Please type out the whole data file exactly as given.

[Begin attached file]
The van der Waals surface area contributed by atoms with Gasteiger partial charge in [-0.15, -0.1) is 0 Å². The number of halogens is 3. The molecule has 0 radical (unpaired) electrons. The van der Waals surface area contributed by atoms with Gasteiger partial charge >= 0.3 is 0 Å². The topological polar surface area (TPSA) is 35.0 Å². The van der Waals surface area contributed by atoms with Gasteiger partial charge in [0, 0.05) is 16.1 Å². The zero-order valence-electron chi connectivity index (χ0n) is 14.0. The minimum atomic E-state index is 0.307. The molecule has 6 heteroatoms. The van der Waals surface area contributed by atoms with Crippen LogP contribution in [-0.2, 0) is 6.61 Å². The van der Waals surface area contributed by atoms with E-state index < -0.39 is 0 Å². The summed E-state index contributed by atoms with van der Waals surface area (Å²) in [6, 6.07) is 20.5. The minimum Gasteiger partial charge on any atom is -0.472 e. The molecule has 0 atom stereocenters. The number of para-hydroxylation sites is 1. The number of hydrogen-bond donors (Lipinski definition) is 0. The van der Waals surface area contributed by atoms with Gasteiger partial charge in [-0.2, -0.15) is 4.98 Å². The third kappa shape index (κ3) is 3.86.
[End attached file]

The van der Waals surface area contributed by atoms with Gasteiger partial charge in [-0.15, -0.1) is 0 Å². The number of halogens is 3. The molecule has 0 radical (unpaired) electrons. The van der Waals surface area contributed by atoms with Gasteiger partial charge >= 0.3 is 0 Å². The topological polar surface area (TPSA) is 35.0 Å². The van der Waals surface area contributed by atoms with Gasteiger partial charge in [0, 0.05) is 16.1 Å². The zero-order valence-electron chi connectivity index (χ0n) is 14.0. The minimum atomic E-state index is 0.307. The molecule has 6 heteroatoms. The van der Waals surface area contributed by atoms with Crippen LogP contribution in [-0.2, 0) is 6.61 Å². The van der Waals surface area contributed by atoms with E-state index < -0.39 is 0 Å². The summed E-state index contributed by atoms with van der Waals surface area (Å²) in [6, 6.07) is 20.5. The minimum Gasteiger partial charge on any atom is -0.472 e. The molecule has 0 atom stereocenters. The number of para-hydroxylation sites is 1. The number of hydrogen-bond donors (Lipinski definition) is 0. The van der Waals surface area contributed by atoms with Gasteiger partial charge in [-0.2, -0.15) is 4.98 Å². The third kappa shape index (κ3) is 3.86.